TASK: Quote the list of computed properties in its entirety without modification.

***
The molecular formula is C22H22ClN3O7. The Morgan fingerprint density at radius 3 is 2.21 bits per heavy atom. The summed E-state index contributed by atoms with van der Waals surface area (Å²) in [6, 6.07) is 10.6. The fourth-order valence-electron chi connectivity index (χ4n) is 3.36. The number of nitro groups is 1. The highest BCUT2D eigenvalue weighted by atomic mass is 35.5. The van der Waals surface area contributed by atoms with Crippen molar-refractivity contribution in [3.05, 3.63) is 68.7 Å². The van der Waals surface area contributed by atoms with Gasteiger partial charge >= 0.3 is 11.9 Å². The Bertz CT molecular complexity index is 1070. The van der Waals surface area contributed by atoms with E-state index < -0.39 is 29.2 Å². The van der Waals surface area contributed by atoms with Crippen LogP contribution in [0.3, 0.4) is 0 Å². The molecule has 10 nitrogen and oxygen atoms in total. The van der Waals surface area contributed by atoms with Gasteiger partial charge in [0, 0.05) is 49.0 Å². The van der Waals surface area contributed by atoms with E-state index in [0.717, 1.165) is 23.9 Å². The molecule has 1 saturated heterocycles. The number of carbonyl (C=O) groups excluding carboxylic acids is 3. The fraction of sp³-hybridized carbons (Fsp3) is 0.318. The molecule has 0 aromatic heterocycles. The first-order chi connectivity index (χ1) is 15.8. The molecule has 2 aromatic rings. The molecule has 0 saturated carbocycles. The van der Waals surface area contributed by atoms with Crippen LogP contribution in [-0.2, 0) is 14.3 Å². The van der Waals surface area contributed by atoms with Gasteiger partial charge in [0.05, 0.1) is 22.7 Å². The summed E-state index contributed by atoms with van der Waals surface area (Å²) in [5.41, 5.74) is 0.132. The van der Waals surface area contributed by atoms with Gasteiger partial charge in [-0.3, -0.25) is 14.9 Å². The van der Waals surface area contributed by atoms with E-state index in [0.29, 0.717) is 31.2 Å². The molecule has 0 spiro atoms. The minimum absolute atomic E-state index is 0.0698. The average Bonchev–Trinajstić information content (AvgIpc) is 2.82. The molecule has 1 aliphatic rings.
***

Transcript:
The molecular formula is C22H22ClN3O7. The Morgan fingerprint density at radius 3 is 2.21 bits per heavy atom. The summed E-state index contributed by atoms with van der Waals surface area (Å²) in [6, 6.07) is 10.6. The fourth-order valence-electron chi connectivity index (χ4n) is 3.36. The number of nitro groups is 1. The highest BCUT2D eigenvalue weighted by atomic mass is 35.5. The van der Waals surface area contributed by atoms with Crippen molar-refractivity contribution in [3.05, 3.63) is 68.7 Å². The van der Waals surface area contributed by atoms with Gasteiger partial charge >= 0.3 is 11.9 Å². The Bertz CT molecular complexity index is 1070. The van der Waals surface area contributed by atoms with E-state index < -0.39 is 29.2 Å². The van der Waals surface area contributed by atoms with Crippen LogP contribution in [0.3, 0.4) is 0 Å². The molecule has 10 nitrogen and oxygen atoms in total. The van der Waals surface area contributed by atoms with Gasteiger partial charge in [0, 0.05) is 49.0 Å². The van der Waals surface area contributed by atoms with E-state index in [0.717, 1.165) is 23.9 Å². The molecule has 1 saturated heterocycles. The number of carbonyl (C=O) groups excluding carboxylic acids is 3. The fraction of sp³-hybridized carbons (Fsp3) is 0.318. The molecule has 0 aromatic heterocycles. The first-order chi connectivity index (χ1) is 15.8. The molecule has 2 aromatic rings. The molecule has 0 saturated carbocycles. The van der Waals surface area contributed by atoms with Crippen LogP contribution in [-0.2, 0) is 14.3 Å². The van der Waals surface area contributed by atoms with Gasteiger partial charge in [0.05, 0.1) is 22.7 Å². The summed E-state index contributed by atoms with van der Waals surface area (Å²) in [5.41, 5.74) is 0.132. The van der Waals surface area contributed by atoms with Gasteiger partial charge in [-0.3, -0.25) is 14.9 Å². The van der Waals surface area contributed by atoms with E-state index in [0.29, 0.717) is 31.2 Å². The molecule has 0 spiro atoms. The minimum absolute atomic E-state index is 0.0698. The average Bonchev–Trinajstić information content (AvgIpc) is 2.82. The molecule has 1 aliphatic rings.